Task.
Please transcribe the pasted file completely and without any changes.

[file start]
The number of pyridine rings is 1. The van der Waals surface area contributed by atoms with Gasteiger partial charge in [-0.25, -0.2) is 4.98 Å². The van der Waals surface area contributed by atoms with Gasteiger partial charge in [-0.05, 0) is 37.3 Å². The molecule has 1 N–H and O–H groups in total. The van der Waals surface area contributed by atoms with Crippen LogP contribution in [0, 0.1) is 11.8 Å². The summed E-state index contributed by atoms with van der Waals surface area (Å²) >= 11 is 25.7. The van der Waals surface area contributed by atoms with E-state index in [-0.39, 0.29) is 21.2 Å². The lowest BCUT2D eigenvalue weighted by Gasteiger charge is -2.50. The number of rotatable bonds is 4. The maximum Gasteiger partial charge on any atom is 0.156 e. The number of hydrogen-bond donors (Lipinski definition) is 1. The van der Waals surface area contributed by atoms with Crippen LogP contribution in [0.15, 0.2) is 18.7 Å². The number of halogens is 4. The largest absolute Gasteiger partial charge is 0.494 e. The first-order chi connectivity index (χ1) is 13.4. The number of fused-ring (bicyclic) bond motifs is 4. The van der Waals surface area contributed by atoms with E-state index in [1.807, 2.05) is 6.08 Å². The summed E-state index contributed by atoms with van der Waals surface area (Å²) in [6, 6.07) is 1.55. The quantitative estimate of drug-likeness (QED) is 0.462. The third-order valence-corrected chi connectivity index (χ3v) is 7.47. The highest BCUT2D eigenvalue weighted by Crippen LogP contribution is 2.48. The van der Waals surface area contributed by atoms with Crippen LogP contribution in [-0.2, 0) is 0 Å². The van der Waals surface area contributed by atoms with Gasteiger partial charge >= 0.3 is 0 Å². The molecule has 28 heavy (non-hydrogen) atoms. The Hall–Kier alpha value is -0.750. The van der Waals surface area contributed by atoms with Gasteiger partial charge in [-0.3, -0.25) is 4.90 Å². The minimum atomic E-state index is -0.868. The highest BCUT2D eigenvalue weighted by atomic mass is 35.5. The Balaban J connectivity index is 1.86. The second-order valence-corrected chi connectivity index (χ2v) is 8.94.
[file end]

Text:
The number of pyridine rings is 1. The van der Waals surface area contributed by atoms with Gasteiger partial charge in [-0.25, -0.2) is 4.98 Å². The van der Waals surface area contributed by atoms with Gasteiger partial charge in [-0.05, 0) is 37.3 Å². The molecule has 1 N–H and O–H groups in total. The van der Waals surface area contributed by atoms with Crippen LogP contribution in [0, 0.1) is 11.8 Å². The summed E-state index contributed by atoms with van der Waals surface area (Å²) >= 11 is 25.7. The van der Waals surface area contributed by atoms with E-state index in [-0.39, 0.29) is 21.2 Å². The lowest BCUT2D eigenvalue weighted by Gasteiger charge is -2.50. The number of rotatable bonds is 4. The maximum Gasteiger partial charge on any atom is 0.156 e. The number of hydrogen-bond donors (Lipinski definition) is 1. The van der Waals surface area contributed by atoms with Crippen LogP contribution in [0.15, 0.2) is 18.7 Å². The number of halogens is 4. The largest absolute Gasteiger partial charge is 0.494 e. The first-order chi connectivity index (χ1) is 13.4. The number of fused-ring (bicyclic) bond motifs is 4. The van der Waals surface area contributed by atoms with E-state index in [1.807, 2.05) is 6.08 Å². The summed E-state index contributed by atoms with van der Waals surface area (Å²) in [6, 6.07) is 1.55. The quantitative estimate of drug-likeness (QED) is 0.462. The third-order valence-corrected chi connectivity index (χ3v) is 7.47. The highest BCUT2D eigenvalue weighted by Crippen LogP contribution is 2.48. The van der Waals surface area contributed by atoms with Crippen LogP contribution in [-0.2, 0) is 0 Å². The van der Waals surface area contributed by atoms with Gasteiger partial charge >= 0.3 is 0 Å². The molecule has 28 heavy (non-hydrogen) atoms. The Hall–Kier alpha value is -0.750. The van der Waals surface area contributed by atoms with Gasteiger partial charge in [-0.3, -0.25) is 4.90 Å². The minimum atomic E-state index is -0.868. The highest BCUT2D eigenvalue weighted by atomic mass is 35.5. The Balaban J connectivity index is 1.86. The second-order valence-corrected chi connectivity index (χ2v) is 8.94.